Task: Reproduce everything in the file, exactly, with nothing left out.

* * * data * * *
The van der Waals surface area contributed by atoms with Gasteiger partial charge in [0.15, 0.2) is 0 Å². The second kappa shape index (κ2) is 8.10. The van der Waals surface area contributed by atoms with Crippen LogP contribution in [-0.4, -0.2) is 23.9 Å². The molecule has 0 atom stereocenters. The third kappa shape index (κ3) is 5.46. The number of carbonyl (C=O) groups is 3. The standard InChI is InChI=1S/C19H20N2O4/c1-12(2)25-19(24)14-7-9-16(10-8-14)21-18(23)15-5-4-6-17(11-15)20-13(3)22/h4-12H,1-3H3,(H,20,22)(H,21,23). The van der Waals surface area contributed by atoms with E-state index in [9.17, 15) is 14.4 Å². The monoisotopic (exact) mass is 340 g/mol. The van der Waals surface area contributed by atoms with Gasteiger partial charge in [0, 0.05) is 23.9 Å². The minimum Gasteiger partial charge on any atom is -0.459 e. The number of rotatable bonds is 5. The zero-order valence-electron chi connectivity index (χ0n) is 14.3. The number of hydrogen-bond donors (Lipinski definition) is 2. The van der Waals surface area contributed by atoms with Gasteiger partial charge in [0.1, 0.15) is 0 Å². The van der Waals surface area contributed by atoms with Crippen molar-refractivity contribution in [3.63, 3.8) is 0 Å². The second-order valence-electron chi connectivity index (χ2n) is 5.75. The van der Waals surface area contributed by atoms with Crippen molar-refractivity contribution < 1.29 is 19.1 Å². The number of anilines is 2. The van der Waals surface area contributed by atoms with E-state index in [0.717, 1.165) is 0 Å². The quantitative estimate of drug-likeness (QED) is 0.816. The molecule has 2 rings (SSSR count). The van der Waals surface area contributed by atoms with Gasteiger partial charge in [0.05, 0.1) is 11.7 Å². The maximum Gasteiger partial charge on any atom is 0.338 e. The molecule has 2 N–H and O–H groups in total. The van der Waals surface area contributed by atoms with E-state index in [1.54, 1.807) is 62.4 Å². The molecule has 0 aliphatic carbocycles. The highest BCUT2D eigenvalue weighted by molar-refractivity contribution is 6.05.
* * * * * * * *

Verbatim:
The van der Waals surface area contributed by atoms with Gasteiger partial charge in [0.15, 0.2) is 0 Å². The second kappa shape index (κ2) is 8.10. The van der Waals surface area contributed by atoms with Crippen LogP contribution in [-0.4, -0.2) is 23.9 Å². The molecule has 0 atom stereocenters. The third kappa shape index (κ3) is 5.46. The number of carbonyl (C=O) groups is 3. The standard InChI is InChI=1S/C19H20N2O4/c1-12(2)25-19(24)14-7-9-16(10-8-14)21-18(23)15-5-4-6-17(11-15)20-13(3)22/h4-12H,1-3H3,(H,20,22)(H,21,23). The van der Waals surface area contributed by atoms with E-state index in [9.17, 15) is 14.4 Å². The monoisotopic (exact) mass is 340 g/mol. The van der Waals surface area contributed by atoms with Gasteiger partial charge in [0, 0.05) is 23.9 Å². The minimum Gasteiger partial charge on any atom is -0.459 e. The number of rotatable bonds is 5. The zero-order valence-electron chi connectivity index (χ0n) is 14.3. The number of hydrogen-bond donors (Lipinski definition) is 2. The van der Waals surface area contributed by atoms with Gasteiger partial charge in [0.1, 0.15) is 0 Å². The van der Waals surface area contributed by atoms with Crippen molar-refractivity contribution in [3.63, 3.8) is 0 Å². The second-order valence-electron chi connectivity index (χ2n) is 5.75. The van der Waals surface area contributed by atoms with Crippen molar-refractivity contribution < 1.29 is 19.1 Å². The number of anilines is 2. The van der Waals surface area contributed by atoms with E-state index in [0.717, 1.165) is 0 Å². The quantitative estimate of drug-likeness (QED) is 0.816. The molecule has 2 rings (SSSR count). The van der Waals surface area contributed by atoms with Gasteiger partial charge in [0.05, 0.1) is 11.7 Å². The maximum Gasteiger partial charge on any atom is 0.338 e. The molecule has 2 N–H and O–H groups in total. The van der Waals surface area contributed by atoms with E-state index in [1.54, 1.807) is 62.4 Å². The molecule has 0 aliphatic carbocycles. The highest BCUT2D eigenvalue weighted by molar-refractivity contribution is 6.05.